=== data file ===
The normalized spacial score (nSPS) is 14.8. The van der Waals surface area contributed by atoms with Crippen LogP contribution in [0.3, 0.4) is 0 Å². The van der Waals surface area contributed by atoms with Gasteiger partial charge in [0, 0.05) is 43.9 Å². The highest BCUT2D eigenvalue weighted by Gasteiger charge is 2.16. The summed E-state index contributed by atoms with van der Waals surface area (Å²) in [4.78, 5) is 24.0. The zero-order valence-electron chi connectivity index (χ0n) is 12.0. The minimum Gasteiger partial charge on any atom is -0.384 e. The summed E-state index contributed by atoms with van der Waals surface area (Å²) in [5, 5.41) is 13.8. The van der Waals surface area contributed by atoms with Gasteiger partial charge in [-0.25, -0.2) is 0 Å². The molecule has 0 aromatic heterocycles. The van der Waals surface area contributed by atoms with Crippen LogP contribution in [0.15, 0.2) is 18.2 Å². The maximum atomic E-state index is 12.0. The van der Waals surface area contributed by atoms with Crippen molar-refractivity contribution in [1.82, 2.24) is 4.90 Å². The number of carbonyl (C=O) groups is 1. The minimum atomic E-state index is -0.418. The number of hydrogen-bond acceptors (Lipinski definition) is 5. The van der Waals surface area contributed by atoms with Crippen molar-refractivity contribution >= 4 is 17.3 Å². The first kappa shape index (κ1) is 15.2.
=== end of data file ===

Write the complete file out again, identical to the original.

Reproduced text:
The normalized spacial score (nSPS) is 14.8. The van der Waals surface area contributed by atoms with Crippen LogP contribution in [0.3, 0.4) is 0 Å². The van der Waals surface area contributed by atoms with Gasteiger partial charge in [0, 0.05) is 43.9 Å². The highest BCUT2D eigenvalue weighted by Gasteiger charge is 2.16. The summed E-state index contributed by atoms with van der Waals surface area (Å²) in [4.78, 5) is 24.0. The zero-order valence-electron chi connectivity index (χ0n) is 12.0. The minimum Gasteiger partial charge on any atom is -0.384 e. The summed E-state index contributed by atoms with van der Waals surface area (Å²) in [5, 5.41) is 13.8. The van der Waals surface area contributed by atoms with Gasteiger partial charge in [-0.25, -0.2) is 0 Å². The molecule has 0 aromatic heterocycles. The van der Waals surface area contributed by atoms with Crippen LogP contribution in [0.15, 0.2) is 18.2 Å². The maximum atomic E-state index is 12.0. The van der Waals surface area contributed by atoms with Crippen molar-refractivity contribution in [1.82, 2.24) is 4.90 Å². The number of carbonyl (C=O) groups is 1. The minimum atomic E-state index is -0.418. The number of hydrogen-bond acceptors (Lipinski definition) is 5. The van der Waals surface area contributed by atoms with Crippen molar-refractivity contribution >= 4 is 17.3 Å². The first kappa shape index (κ1) is 15.2.